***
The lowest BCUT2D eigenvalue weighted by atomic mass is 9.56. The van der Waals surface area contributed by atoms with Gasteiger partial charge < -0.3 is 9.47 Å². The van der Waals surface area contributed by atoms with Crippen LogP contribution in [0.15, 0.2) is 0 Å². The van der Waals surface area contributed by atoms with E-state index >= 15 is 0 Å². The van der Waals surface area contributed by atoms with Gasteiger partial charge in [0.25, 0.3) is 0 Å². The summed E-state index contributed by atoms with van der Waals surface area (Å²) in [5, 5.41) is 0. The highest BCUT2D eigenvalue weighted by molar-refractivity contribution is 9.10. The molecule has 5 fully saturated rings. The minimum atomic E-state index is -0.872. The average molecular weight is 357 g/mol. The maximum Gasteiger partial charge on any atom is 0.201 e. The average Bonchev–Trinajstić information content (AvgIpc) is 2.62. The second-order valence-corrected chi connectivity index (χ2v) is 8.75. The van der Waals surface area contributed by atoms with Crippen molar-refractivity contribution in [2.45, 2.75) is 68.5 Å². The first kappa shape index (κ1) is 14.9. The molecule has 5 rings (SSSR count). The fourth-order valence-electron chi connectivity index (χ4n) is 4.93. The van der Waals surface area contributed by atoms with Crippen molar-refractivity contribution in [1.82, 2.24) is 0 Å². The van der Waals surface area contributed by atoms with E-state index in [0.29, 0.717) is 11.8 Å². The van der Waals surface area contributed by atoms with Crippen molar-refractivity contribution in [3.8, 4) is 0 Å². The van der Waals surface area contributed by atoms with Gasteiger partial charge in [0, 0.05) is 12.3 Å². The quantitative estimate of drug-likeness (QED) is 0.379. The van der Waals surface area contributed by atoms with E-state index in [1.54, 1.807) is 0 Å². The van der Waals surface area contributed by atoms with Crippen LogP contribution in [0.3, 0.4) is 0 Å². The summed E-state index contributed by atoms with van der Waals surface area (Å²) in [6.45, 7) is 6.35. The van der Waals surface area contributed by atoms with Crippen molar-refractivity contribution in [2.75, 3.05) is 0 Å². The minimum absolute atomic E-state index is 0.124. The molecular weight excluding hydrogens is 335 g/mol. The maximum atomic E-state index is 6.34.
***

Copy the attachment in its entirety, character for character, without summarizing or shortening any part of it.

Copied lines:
The lowest BCUT2D eigenvalue weighted by atomic mass is 9.56. The van der Waals surface area contributed by atoms with Gasteiger partial charge < -0.3 is 9.47 Å². The van der Waals surface area contributed by atoms with Crippen LogP contribution in [0.15, 0.2) is 0 Å². The van der Waals surface area contributed by atoms with E-state index >= 15 is 0 Å². The van der Waals surface area contributed by atoms with Gasteiger partial charge in [0.25, 0.3) is 0 Å². The summed E-state index contributed by atoms with van der Waals surface area (Å²) in [5, 5.41) is 0. The highest BCUT2D eigenvalue weighted by molar-refractivity contribution is 9.10. The molecule has 5 fully saturated rings. The minimum atomic E-state index is -0.872. The average molecular weight is 357 g/mol. The maximum Gasteiger partial charge on any atom is 0.201 e. The average Bonchev–Trinajstić information content (AvgIpc) is 2.62. The second-order valence-corrected chi connectivity index (χ2v) is 8.75. The van der Waals surface area contributed by atoms with Crippen molar-refractivity contribution in [2.45, 2.75) is 68.5 Å². The first kappa shape index (κ1) is 14.9. The molecule has 5 rings (SSSR count). The fourth-order valence-electron chi connectivity index (χ4n) is 4.93. The van der Waals surface area contributed by atoms with Crippen molar-refractivity contribution in [1.82, 2.24) is 0 Å². The van der Waals surface area contributed by atoms with E-state index in [0.29, 0.717) is 11.8 Å². The van der Waals surface area contributed by atoms with Crippen molar-refractivity contribution in [3.8, 4) is 0 Å². The van der Waals surface area contributed by atoms with Gasteiger partial charge in [0, 0.05) is 12.3 Å². The quantitative estimate of drug-likeness (QED) is 0.379. The van der Waals surface area contributed by atoms with E-state index in [1.54, 1.807) is 0 Å². The van der Waals surface area contributed by atoms with Crippen LogP contribution in [0.3, 0.4) is 0 Å². The summed E-state index contributed by atoms with van der Waals surface area (Å²) in [6.45, 7) is 6.35. The van der Waals surface area contributed by atoms with Crippen molar-refractivity contribution in [2.75, 3.05) is 0 Å². The minimum absolute atomic E-state index is 0.124. The molecular weight excluding hydrogens is 335 g/mol. The maximum atomic E-state index is 6.34.